Despite these promising results, additional research is needed to understand how amaranth may affect cholesterol levels in humans.
Summary Some animal studies show that amaranth may help reduce levels of total and “bad” LDL cholesterol.
If you’re looking to shed a few extra pounds, you may want to consider adding amaranth to your diet.
In one small study, a high-protein breakfast was found to decrease levels of ghrelin, the hormone that stimulates hunger ().
Another study in 19 people showed that a high-protein diet was associated with a reduction in appetite and calorie intake ().
Meanwhile, the fiber in amaranth may move slowly through the gastrointestinal tract undigested, helping promote feelings of fullness.
One study followed 252 women for 20 months and found that increased fiber intake was associated with a lower risk of gaining weight and body fat ().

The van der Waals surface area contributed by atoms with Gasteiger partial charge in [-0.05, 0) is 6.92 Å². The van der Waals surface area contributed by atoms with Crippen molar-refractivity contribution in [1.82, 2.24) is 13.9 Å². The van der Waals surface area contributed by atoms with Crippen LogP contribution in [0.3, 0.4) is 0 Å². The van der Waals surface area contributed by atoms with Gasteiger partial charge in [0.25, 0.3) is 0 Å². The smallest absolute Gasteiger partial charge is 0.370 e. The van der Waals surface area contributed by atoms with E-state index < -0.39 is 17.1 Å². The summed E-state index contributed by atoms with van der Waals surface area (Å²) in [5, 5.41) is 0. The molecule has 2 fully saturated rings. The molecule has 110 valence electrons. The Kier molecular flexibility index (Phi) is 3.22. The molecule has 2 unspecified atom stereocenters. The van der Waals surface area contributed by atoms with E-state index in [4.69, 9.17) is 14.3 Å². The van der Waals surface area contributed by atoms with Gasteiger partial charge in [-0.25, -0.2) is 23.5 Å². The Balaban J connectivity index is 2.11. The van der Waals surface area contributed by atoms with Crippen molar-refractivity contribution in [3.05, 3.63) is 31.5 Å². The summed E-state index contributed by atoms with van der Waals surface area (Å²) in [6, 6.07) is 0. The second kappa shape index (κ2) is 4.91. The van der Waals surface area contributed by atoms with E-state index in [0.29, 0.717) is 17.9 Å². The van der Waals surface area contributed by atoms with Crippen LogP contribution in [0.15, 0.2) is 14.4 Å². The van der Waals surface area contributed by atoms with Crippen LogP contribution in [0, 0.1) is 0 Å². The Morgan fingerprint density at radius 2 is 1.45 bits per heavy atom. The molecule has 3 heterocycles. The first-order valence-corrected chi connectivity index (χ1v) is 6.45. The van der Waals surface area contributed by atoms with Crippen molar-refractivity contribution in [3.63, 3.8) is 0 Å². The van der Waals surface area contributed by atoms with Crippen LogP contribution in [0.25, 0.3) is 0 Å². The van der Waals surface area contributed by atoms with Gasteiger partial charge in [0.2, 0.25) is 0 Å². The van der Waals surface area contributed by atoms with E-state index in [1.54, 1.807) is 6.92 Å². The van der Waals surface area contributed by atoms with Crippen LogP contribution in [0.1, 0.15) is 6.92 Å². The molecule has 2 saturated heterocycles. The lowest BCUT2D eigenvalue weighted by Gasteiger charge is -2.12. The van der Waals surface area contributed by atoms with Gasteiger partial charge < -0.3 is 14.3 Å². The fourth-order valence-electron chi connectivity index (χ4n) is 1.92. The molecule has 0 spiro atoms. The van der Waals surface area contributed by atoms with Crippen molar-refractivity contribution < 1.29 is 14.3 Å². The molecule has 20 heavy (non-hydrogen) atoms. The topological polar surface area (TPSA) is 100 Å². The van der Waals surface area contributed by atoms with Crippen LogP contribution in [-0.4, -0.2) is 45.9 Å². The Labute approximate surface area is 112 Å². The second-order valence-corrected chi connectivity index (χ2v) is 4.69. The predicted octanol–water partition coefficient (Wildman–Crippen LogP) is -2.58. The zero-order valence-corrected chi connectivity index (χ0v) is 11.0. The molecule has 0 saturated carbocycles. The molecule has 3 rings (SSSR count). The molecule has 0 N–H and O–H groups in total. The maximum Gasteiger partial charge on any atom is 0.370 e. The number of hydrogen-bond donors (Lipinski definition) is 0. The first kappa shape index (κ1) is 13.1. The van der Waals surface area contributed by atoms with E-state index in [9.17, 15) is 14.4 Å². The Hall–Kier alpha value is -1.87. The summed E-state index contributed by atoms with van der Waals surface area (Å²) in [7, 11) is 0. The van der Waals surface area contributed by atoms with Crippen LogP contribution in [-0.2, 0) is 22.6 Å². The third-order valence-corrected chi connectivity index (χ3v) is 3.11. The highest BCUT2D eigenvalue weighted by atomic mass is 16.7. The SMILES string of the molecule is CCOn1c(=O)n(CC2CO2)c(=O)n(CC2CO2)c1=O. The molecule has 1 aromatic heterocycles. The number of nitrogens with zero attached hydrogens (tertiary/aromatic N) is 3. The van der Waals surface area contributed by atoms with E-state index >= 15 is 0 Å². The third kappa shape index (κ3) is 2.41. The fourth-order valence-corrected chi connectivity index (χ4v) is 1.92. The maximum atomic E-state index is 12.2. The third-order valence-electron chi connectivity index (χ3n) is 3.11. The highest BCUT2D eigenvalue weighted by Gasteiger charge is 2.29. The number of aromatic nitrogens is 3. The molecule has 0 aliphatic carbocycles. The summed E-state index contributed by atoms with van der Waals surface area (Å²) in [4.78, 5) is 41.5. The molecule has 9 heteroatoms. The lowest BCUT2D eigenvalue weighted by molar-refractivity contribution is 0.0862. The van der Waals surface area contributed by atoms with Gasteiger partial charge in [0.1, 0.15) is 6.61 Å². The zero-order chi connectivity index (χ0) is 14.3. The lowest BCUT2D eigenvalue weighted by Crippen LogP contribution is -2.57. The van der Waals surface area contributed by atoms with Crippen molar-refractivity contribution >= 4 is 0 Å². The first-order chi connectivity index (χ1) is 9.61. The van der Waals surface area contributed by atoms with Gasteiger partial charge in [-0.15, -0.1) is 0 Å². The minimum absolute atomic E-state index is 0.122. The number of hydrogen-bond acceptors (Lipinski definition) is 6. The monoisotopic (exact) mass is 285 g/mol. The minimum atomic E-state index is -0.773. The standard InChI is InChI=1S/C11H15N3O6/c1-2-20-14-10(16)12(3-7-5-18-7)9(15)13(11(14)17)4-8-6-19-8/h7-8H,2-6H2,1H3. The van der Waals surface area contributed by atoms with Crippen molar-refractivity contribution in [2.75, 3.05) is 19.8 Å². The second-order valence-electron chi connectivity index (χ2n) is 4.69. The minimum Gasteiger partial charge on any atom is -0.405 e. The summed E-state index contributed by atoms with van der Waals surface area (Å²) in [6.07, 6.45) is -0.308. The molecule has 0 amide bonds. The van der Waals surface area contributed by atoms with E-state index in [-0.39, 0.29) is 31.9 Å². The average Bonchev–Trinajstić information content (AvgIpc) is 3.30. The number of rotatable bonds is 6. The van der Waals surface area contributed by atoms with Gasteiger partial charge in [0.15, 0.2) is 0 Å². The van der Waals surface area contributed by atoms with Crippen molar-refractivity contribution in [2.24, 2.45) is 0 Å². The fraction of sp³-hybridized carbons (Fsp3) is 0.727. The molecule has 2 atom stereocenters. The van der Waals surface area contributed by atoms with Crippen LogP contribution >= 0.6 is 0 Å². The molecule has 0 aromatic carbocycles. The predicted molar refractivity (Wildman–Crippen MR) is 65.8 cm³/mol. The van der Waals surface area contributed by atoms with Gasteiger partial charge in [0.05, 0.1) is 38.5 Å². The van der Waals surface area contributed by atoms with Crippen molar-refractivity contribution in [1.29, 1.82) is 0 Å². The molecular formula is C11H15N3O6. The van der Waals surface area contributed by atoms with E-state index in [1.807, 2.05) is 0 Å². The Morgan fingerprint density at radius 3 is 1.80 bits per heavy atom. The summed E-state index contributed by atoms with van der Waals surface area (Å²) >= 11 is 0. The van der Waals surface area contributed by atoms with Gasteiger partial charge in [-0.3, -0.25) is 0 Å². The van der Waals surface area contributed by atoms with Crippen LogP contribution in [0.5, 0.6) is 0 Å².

Still, further research is needed to look at the effects of amaranth on weight loss.
To maximize weight loss, be sure to pair amaranth with an overall healthy diet and active lifestyle.
Summary Amaranth is high in protein and fiber, both of which may help reduce appetite and increase weight loss.
Gluten is a type of protein that is found in grains such as wheat, barley, spelt and rye.
For those with celiac disease, eating gluten triggers an immune response in the body, causing damage and inflammation in the digestive tract ().
Those with gluten sensitivity may also experience negative symptoms, including diarrhea, bloating and gas ().